Research Topic

Feto-placental Growth and Development: Impacts of Maternal Dietary Fatty Acids in Utero

About this Research Topic

Normal placental development is essential for fetal growth and development. Placental size, shape, and transport function are critical for fetal growth and development. Optimum placental structure and function depend on maternal intakes of both qualitative and quantitative of fatty acids and their subsequent supply. Fatty acids are an essential source of nutrients and energy, but also act as signaling molecules regulating cell growth and function. For example, n-3 fatty acids are indispensable for the fetal brain, and eye development is transported by the placenta. In human placental trophoblasts, fatty acids also influence inflammatory responses, lipid accumulation, and transport and invasive functions. Maternal fatty acids can exert cellular effects on the fetoplacental unit via several different mechanisms.

Placental disorders affect around a third of human pregnancies. The placenta can adapt its capacity to supply nutrients in response to nutritional challenges posed by the mother in the maternal-fetal environment. Long-chain fatty acids are critically essential at the time of embryonic organogenesis and the growth of the fetal brain. Nutritional exposure in utero has a permanent impact on the susceptible adaptation of chronic metabolic diseases. The immediate effect of optimum maternal dietary fats or its deviation on placenta growth and fetal birth weight would help understand their beneficial impact on placentation. The following research areas to be covered: Placental transport and metabolism of fatty acids and effects on placental growth and development; Placental epigenome and dietary fatty acids, Impacts of dietary fatty acids on placental adaptation, and its implications on fetal programming of adult diseases. Clinical data suggest that long-chain fatty acid transporters' expression is altered in IUGR placenta to adapt placenta from oxidative stress. On the other hand, placental fatty acid signaling and nutrient transporter capacity are modulated favorably by supplementing DHA in obese women. Placental expression of lysophospholipid transporter that facilitate DHA accretion showed a promising indicator for optimal DHA delivery in complicated pregnancies.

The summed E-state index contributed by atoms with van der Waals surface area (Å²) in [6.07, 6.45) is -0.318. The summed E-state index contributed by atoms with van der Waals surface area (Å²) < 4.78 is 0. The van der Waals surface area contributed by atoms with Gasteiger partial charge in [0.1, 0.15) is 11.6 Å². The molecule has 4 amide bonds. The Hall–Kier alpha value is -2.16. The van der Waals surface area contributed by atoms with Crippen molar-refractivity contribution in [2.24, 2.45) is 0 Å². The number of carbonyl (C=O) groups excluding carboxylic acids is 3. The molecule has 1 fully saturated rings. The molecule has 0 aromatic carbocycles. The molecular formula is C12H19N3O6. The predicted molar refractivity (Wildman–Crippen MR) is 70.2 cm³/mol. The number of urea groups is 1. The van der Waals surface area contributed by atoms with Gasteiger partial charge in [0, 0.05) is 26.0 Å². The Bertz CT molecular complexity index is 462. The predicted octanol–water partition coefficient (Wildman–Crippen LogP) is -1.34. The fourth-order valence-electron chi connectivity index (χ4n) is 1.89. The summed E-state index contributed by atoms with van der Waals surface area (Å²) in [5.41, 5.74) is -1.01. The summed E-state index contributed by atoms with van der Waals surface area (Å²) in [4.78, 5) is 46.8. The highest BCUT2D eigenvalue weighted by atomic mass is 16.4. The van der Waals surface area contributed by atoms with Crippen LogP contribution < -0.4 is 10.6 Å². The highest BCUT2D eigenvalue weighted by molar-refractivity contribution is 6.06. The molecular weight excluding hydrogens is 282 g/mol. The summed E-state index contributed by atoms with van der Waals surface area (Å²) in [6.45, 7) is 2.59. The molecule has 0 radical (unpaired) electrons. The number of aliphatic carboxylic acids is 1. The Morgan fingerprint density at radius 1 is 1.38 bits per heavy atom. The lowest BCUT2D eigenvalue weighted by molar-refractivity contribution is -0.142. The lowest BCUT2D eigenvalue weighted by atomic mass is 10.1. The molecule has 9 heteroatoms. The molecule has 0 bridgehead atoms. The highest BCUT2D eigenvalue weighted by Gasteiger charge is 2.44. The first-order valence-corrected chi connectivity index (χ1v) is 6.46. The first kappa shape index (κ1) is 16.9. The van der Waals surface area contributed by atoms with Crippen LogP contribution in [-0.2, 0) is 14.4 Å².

This Research Topic aims to focus on the following areas:
• Fatty acids and placental structure and function
• Maternal dietary fatty acids and placental epigenome
• Placental adaptation and fetal programming: Impact of fatty acids
• Maternal dietary fatty acids, endocrine function and fetal development
• Fatty acids metabolism in the feto-placental unit and its influence in growth and development.
• Intervention studies using knock-down animal models to understand roles of dietary fatty acids on feto-placental development.
• Meta-analysis on dietary fatty acids and human pregnancy outcomes


Important Note: All contributions to this Research Topic must be within the scope of the section and journal to which they are submitted, as defined in their mission statements. Frontiers reserves the right to guide an out-of-scope manuscript to a more suitable section or journal at any stage of peer review.